Etzioni and McNamara

February 17th, 2004 8:50 PM

Amitai Etzioni posted comments today on The Fog of War. Some of his comments are interesting and thought provoking. Yet I find others somewhat rash. For example, Etzioni says,

McNamara is given the floor in this film, with very few questions being asked, no follow-up questioning, and only indirect references to counter-arguments.

I find it difficult to believe that very few questions were asked during the “25 hours of interview footage” used to make the film. The finished product certainly doesn’t feature many questions or interruptions by Errol Morris (though there are some), but to think that McNamara talked for twenty five hours without much dialog with Morris seems somewhat absurd.

He goes on,

As far as the rest of the film, you have to be on your toes and know the period quite well to see through this Dr. Strangelove.

I’d like to hear specific criticisms. Personally, I found the film to be not only a wonderful work of film-making (the visuals and music were fantastic), but an intriguing perspective on the events of McNamara’s life. However, I’d be very interested in reading opposing viewpoints as to how the film was misleading. I can accept criticizing McNamara for showing “little remorse,” but I’m more interested in historical issues, since I’m clearly not “on [my] toes” enough to fully understand this viewpoint.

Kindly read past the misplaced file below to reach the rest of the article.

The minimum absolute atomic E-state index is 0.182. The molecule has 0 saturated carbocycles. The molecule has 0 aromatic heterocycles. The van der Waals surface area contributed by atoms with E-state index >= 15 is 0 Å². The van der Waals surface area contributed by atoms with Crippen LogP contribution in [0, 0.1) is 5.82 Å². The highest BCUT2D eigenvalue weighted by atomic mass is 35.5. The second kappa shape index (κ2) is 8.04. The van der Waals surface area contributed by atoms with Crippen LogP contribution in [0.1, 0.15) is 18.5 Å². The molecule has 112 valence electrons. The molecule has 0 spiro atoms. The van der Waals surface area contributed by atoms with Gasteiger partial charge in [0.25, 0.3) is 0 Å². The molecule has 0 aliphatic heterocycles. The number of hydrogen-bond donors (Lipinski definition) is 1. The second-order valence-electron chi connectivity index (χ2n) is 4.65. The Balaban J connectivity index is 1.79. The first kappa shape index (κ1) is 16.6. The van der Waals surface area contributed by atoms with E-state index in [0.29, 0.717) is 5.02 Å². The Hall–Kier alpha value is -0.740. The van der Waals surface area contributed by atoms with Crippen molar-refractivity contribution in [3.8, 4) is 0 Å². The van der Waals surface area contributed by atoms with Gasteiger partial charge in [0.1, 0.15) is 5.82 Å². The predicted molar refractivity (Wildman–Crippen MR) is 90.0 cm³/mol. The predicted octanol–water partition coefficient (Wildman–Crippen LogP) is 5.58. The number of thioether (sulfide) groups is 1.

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i’ve heard similar critiques/complaints about the fog of war, mostly from uber-liberal kids who disregard the necessity of armies, holding them as inherently evil. they said that mcnamara acted as if war was the obvious and necessary way to go. and the lack of remorse comment was made quite a bit. i think they wanted to see tears of regret.

Posted by: shuli on February 19th, 2004 2:05 PM

That’s just foolish. I can understand disregarding the necessity of armies and war, but to expect McNamara to do the same when his past is completely tied up in it all might be pushing it.

As far as showing remorse, I was left with quite a different impression by the movie. There were no tears, but I felt as if McNamara was portrayed as having serious doubts about the overall outcome of the wars, but would stand by what he had done.

I don’t know. I feel as if there might be a very rational, very important other side to all of this, but I don’t know quite enough about the specific history to know what it is. And Etzioni’s site, despite being run with the same software as this site, doesn’t allow comments or trackbacks. There’s something strange about a communitarian weblog that doesn’t allow comments. So much for dialog.

Posted by: kasei on February 19th, 2004 2:34 PM

i’d call that plain unamerican! or at least undemocratic.

and i have more respect for those who would ‘stand by’ their past actions and decsisions no matter how poor or possibly incorrect. taking responsibility for their actions is something more people need to do.

Posted by: shuli on February 19th, 2004 10:32 PM